A Navy spokesman, Capt. Greg Hicks, said the charges, which also include dereliction of duty and endangering a ship, will be presented to what the military calls an Article 32 hearing to determine whether the accused are taken to trial in a court-martial.

The disciplinary actions were decided by Adm. Frank Caldwell and are the latest in a series of moves the Navy has made in the aftermath of the deadly collisions, which investigators concluded were avoidable. It fired several top leaders, including the commander of the 7th Fleet, Vice Adm. Joseph Aucoin, and several other senior commanders in the Pacific.

>> Read more trending news 

The Navy said it is filing at least three charges against four officers of the Fitzgerald, including the commanding officer, who was Cmdr. Bryce Benson at the time. Benson suffered a head injury in the collision and was airlifted to the U.S. Naval Hospital at Yokosuka, Japan. A Navy investigation found that Benson left the ship’s bridge before the collision. Also facing charges are two lieutenants and one lieutenant junior grade, whose names were not disclosed. The Navy said all four face criminal charges, including negligent homicide, dereliction of duty and endangering a ship.

Fewer officers from the McCain are being charged. The Navy said the ship’s commander at the time, Cmdr. Alfredo J. Sanchez, is being charged with negligent homicide, dereliction of duty and endangering a ship. A chief petty officer, whose name was not disclosed, faces a charge of dereliction of duty.

In a statement, Hicks said the announcement of charges Tuesday is “not intended to and does not reflect a determination of guilt or innocence related to any offenses. All individuals alleged to have committed misconduct are entitled to a presumption of innocence.”

In June, the 7th Fleet notified families of the seven sailors who drowned after a 29,060-ton container ship called the ACX Crystal collided with the USS Fitzgerald.

The Navy identified the deceased then as Gunner’s Mate Seaman Dakota Kyle Rigsby, 19, of Palmyra, Va.; Yeoman 3rd Class Shingo Alexander Douglass, 25, of San Diego, Calif.; Sonar Technician 3rd Class Ngoc T. Truong Huynh, 25, of Oakville, Conn.; Gunner’s Mate 2nd Class Noe Hernandez, 26, of Weslaco, Texas; Fire Controlman 2nd Class Carlosvictor Ganzon Sibayan, 23, of Chula Vista, Calif.; Personnel Specialist 1st Class Xavier Alec Martin, 24, of Halethorpe, Md; Fire Controlman 1st Class Gary Leo Rehm Jr., 37, of Elyria, Ohio.

Divers found the missing sailors after they were able to gain access to parts of the USS Fitzgerald that were damaged in the collision.

Two months later, the USS John S. McCain and an oil tanker collided, killing 10 U.S. sailors.

The deceased in that incident: Electronics Technician 1st Class Charles Nathan Findley, 31, Amazonia, Mo.; Interior Communications Electrician 1st Class Abraham Lopez, 39, El Paso; Electronics Technician 2nd Class Kevin Sayer Bushell, 26, Gaithersburg, Md.; Electronics Technician 2nd Class Jacob Daniel Drake, 21, Cable, Ohio; Information Systems Technician 2nd Class Timothy Thomas Eckels Jr., 23, Manchester, Md.; Information Systems Technician 2nd Class Corey George Ingram, 28, Poughkeepsie, N.Y.; Electronics Technician 3rd Class Dustin Louis Doyon, 26, Suffield, Conn.; Electronics Technician 3rd Class John Henry Hoagland III, 20, Killeen, Tex.; Interior Communications Electrician 3rd Class Logan Stephen Palmer, 23, Decatur, Ill.; Electronics Technician 3rd Class, Kenneth Aaron Smith, 22, Cherry Hill, N.J.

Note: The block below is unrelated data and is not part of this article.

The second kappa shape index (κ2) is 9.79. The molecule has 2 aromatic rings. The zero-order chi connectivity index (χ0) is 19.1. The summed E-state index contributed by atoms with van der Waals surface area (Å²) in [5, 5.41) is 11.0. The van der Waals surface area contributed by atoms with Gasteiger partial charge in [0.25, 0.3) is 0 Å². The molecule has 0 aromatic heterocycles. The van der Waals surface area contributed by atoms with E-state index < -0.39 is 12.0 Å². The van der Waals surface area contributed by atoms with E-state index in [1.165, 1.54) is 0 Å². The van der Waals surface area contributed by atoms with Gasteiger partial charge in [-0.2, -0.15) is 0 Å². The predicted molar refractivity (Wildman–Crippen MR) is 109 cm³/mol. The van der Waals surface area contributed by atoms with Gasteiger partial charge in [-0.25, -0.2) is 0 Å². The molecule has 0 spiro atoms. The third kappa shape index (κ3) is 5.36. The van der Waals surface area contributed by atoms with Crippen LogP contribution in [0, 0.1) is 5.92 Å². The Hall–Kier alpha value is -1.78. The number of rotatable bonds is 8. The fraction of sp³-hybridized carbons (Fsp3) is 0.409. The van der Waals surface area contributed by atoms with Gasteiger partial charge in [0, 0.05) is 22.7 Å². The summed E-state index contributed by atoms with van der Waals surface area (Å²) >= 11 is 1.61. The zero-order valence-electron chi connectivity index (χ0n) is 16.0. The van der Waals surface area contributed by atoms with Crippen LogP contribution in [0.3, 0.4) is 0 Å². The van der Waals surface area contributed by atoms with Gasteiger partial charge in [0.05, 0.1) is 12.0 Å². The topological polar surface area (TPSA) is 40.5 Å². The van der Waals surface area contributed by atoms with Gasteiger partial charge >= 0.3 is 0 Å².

The Navy dismissed three-star commander of the U.S. Seventh Fleet Vice Adm. Joseph Aucoin in August after “los[ing] confidence in his ability to command.”

– The Associated Press contributed to this report.

'Girther' conspiracy hits social media as critics question Trump's height, weight

On Tuesday, White House physician Dr. Ronny Jackson appeared before the press to give the details of President Donald Trump’s latest physical. According to Jackson — who was appointed by former President Barack Obama — the president is in great health, but some critics wasted no time casting doubt on Jackson’s analysis.

>> On Rare.us: Steve Bannon just cut a deal with Robert Mueller, reports say — here’s what we know

Most of the results were pretty straightforward. Trump aced a cognitive exam and has benefited from not drinking or smoking his entire life, Jackson said. The doctor said he is going to try to put the president on a diet but joked that the commander-in-chief might just live to be 200. At one point in the briefing, Jackson said Trump weighs 239 pounds and stands 6-foot-3. That puts his body mass index at 29.9. (You’re considered obese if your BMI hits 30.) But not everybody bought that last statistic.

>> Read more trending news